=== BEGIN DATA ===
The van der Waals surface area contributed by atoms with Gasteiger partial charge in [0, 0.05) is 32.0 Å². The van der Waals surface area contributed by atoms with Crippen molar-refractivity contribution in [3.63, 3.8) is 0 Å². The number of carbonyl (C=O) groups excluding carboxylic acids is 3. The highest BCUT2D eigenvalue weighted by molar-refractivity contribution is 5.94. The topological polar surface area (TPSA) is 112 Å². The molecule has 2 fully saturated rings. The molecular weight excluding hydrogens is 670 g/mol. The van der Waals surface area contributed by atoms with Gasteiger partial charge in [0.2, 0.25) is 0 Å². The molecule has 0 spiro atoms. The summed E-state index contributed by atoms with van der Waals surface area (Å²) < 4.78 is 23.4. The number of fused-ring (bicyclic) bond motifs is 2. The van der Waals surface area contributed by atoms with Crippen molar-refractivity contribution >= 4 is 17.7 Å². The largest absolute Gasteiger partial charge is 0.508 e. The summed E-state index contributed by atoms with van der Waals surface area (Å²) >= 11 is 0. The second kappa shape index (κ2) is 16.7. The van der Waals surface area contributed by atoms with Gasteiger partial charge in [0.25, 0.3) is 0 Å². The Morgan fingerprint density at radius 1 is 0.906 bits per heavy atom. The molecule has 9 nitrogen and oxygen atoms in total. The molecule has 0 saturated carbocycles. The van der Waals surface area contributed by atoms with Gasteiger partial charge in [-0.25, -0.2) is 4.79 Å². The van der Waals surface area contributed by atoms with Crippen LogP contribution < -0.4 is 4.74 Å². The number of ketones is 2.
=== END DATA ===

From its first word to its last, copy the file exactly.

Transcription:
The van der Waals surface area contributed by atoms with Gasteiger partial charge in [0, 0.05) is 32.0 Å². The van der Waals surface area contributed by atoms with Crippen molar-refractivity contribution in [3.63, 3.8) is 0 Å². The number of carbonyl (C=O) groups excluding carboxylic acids is 3. The highest BCUT2D eigenvalue weighted by molar-refractivity contribution is 5.94. The topological polar surface area (TPSA) is 112 Å². The molecule has 2 fully saturated rings. The molecular weight excluding hydrogens is 670 g/mol. The van der Waals surface area contributed by atoms with Gasteiger partial charge in [0.2, 0.25) is 0 Å². The molecule has 0 spiro atoms. The summed E-state index contributed by atoms with van der Waals surface area (Å²) < 4.78 is 23.4. The number of fused-ring (bicyclic) bond motifs is 2. The van der Waals surface area contributed by atoms with Crippen molar-refractivity contribution >= 4 is 17.7 Å². The largest absolute Gasteiger partial charge is 0.508 e. The summed E-state index contributed by atoms with van der Waals surface area (Å²) >= 11 is 0. The second kappa shape index (κ2) is 16.7. The van der Waals surface area contributed by atoms with Gasteiger partial charge in [0.25, 0.3) is 0 Å². The Morgan fingerprint density at radius 1 is 0.906 bits per heavy atom. The molecule has 9 nitrogen and oxygen atoms in total. The molecule has 0 saturated carbocycles. The van der Waals surface area contributed by atoms with Gasteiger partial charge in [-0.25, -0.2) is 4.79 Å². The van der Waals surface area contributed by atoms with Crippen LogP contribution < -0.4 is 4.74 Å². The number of ketones is 2.